The often harsh bureaucracy of migration kept that from happening.
Dezh Azaad’s beautiful book shows the reader how the carpet is the center of Afghan family life. His words and the illustrations of Nan Cao also tell us how the presence of a carpet and all it symbolizes keeps the people of the Afghan diaspora strong.
The young Afghan immigrant narrator says, “Though I’m small, I know it’s wrong, to never fit, never belong. The carpet keeps me strong.”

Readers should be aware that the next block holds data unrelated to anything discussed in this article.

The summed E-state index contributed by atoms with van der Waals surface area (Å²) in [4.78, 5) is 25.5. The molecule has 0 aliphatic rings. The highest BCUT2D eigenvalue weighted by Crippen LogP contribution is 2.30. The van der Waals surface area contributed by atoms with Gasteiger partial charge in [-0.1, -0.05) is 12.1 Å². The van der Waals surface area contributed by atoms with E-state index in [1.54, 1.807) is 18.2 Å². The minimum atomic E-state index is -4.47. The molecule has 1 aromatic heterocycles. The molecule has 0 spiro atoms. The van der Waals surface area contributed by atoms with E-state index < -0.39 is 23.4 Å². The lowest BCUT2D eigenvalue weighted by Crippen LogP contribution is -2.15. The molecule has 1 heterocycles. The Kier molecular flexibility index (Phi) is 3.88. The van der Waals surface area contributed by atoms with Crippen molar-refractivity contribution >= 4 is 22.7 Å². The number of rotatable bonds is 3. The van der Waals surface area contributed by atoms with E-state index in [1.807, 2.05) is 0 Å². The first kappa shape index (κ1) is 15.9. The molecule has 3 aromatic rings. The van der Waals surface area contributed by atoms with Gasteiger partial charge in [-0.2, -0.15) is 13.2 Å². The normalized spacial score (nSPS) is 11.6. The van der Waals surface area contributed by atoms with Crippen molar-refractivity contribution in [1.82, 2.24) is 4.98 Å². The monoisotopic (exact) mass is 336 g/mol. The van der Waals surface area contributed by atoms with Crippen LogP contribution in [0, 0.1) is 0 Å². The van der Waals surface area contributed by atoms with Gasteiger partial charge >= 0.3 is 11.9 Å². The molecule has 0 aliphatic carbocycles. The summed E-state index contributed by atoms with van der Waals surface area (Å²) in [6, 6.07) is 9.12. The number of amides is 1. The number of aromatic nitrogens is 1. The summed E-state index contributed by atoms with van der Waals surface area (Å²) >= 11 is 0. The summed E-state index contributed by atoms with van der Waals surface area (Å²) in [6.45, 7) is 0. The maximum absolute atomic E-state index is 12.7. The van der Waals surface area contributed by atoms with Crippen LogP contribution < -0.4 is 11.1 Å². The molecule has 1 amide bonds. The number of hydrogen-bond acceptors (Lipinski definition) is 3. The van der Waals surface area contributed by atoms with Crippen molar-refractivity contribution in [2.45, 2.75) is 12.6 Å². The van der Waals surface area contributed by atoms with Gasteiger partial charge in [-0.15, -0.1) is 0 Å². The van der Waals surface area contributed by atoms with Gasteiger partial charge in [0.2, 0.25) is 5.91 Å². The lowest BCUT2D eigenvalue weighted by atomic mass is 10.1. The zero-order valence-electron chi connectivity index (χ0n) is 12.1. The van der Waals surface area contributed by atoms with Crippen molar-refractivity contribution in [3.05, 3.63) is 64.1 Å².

In the author’s note, Dezh explains that the incorrect association with 9/11 unjustly follows Afghans around the world. “My parents were witnesses to this shift, so swift; this construction of an identity they cannot even imagine as their own.”
He continues, “I wrote this book to share what we are really about: family, not war.”
But the stigma that Dezh hopes to fight with this book has kept the author from his audience. Despite starting the Visa process a year ago, his permission to enter the US still has not materialized.
I ask you to help launch Dezh Azaad’s book.
Let’s raise our voices for Dezh and loving Afghan families worldwide.